pain

Pain is what the patient says it is … but not all pain is mu-opioid responsive … Bio-Psycho-Social-Spiritual assume most acute pain is predominantly “bio” assume most chronic pain has elements of “psycho-social-spiritual” + neuropathy   pain mgmt case #1 78 female severe lower extremity ulcerations – circumferential on right diabetes, morbid obesity, s/p multiple […]

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When we listen to stories of terrible pain and we know we can’t do anything about it, we touch our own vulnerability. We have heard the scream of pain, but we don’t know what to do with it. None of us knows what to do with the deep brokenness of our world. Maybe that realization […]

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… as we have noted before, there is mounting evidence that we need to move away from just “throwing more opioids” at patients with chronic non-malignant pain syndromes … as well as those with multidimensional pain. Some resources … Alberta Hospice Palliative Care Manual (see esp. pp. 12 ff. multidimensional pain) … McBeth’s recent article […]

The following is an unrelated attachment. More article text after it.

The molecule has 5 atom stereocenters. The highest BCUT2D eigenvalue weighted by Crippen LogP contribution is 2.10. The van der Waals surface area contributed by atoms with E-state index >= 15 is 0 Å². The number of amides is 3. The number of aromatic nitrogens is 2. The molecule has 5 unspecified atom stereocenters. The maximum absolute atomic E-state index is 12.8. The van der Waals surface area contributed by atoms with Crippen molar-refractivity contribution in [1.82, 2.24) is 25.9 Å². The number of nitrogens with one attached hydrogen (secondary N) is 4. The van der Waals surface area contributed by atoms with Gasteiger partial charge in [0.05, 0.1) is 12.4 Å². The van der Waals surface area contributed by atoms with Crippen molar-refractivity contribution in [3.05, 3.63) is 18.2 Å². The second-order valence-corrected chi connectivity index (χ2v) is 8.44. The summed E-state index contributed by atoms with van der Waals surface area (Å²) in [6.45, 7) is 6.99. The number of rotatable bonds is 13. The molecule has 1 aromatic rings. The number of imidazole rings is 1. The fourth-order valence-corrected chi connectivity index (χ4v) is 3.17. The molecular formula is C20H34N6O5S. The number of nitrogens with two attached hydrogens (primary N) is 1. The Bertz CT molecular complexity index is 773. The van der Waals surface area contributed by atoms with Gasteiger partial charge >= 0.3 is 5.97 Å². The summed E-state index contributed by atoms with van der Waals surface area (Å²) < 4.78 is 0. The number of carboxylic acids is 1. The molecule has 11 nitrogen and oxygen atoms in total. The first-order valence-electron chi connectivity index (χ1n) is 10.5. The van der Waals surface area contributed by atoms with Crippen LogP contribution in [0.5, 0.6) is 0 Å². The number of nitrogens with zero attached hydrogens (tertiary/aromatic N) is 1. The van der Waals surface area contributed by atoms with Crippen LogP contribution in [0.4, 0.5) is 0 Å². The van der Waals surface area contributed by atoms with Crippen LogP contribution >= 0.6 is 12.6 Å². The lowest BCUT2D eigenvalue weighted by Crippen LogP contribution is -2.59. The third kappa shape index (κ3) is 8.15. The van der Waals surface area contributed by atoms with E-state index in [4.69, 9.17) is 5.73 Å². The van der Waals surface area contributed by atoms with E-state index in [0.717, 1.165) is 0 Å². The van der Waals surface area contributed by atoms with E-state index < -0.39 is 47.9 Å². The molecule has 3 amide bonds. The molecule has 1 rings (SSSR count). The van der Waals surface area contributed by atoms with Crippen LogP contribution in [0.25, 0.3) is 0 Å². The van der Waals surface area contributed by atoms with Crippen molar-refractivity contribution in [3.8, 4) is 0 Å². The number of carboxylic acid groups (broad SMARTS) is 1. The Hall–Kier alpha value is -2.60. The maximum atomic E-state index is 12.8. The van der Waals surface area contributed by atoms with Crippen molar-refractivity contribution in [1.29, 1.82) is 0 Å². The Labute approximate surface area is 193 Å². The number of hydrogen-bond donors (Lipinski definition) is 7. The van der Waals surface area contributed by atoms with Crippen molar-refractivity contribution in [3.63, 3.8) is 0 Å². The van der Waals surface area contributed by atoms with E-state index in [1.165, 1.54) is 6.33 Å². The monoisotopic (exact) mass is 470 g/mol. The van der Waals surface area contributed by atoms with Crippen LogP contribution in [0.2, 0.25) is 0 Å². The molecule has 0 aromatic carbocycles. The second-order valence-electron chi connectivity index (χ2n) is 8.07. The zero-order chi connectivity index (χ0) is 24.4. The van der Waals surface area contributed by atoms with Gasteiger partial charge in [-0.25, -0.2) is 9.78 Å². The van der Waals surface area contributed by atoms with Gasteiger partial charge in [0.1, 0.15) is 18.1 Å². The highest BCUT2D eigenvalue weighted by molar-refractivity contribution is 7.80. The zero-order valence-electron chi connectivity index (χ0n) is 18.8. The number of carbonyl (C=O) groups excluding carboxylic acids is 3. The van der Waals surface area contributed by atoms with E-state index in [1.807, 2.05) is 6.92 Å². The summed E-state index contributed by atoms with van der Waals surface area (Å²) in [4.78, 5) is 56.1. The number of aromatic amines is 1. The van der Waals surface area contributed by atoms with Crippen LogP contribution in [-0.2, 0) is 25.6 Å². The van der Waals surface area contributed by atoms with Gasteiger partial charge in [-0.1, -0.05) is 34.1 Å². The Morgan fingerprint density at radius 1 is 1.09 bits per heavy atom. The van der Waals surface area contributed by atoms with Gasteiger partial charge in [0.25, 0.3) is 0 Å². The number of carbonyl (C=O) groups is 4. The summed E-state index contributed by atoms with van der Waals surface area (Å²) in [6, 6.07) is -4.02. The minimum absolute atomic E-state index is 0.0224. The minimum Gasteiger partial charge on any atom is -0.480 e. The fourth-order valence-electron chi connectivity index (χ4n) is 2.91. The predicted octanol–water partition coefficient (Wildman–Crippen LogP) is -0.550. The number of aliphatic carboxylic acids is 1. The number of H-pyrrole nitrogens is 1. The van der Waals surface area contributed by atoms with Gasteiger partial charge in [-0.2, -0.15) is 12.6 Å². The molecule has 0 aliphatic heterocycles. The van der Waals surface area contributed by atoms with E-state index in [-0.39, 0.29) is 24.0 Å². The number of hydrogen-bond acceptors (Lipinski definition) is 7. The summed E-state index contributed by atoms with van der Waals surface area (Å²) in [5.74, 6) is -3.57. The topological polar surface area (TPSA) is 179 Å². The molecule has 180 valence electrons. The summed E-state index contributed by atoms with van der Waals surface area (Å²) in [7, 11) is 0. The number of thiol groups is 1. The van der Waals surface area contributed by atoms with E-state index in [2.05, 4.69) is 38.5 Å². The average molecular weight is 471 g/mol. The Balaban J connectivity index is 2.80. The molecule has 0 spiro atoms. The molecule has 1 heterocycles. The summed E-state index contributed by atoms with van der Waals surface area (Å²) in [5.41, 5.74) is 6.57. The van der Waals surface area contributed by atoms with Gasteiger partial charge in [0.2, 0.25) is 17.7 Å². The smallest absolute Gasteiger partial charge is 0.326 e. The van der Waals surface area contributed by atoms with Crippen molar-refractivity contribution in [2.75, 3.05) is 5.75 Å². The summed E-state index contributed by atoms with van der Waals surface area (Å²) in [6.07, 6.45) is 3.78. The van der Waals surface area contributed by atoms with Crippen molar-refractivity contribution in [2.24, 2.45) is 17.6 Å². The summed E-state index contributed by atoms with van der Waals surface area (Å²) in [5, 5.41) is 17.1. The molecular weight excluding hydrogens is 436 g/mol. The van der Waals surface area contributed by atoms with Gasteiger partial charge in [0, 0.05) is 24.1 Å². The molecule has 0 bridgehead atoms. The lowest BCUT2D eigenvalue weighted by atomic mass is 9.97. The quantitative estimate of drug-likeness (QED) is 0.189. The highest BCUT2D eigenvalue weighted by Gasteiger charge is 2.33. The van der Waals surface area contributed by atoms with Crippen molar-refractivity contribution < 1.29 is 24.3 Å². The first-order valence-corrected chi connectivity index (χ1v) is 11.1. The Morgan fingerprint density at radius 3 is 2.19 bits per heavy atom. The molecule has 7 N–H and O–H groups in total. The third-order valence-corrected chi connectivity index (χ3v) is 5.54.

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… Grady et. al. provide an excellent summary of the case for not using opiates for chronic non-malignant pain … “A partial explanation of why we got to this point is that the lessons learned from the undertreatment of pain in patients with cancer were generalized to patients with chronic pain and no clear end […]

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… Kross et. al. in “Social rejection shares somatosensory representations with physical pain” use functional MRI to show that “rejection [recent break-up of a relationship] and physical pain are similar not only in that they are both distressing—they share a common somatosensory representation as well.” Pain is what the patient says it is … but […]

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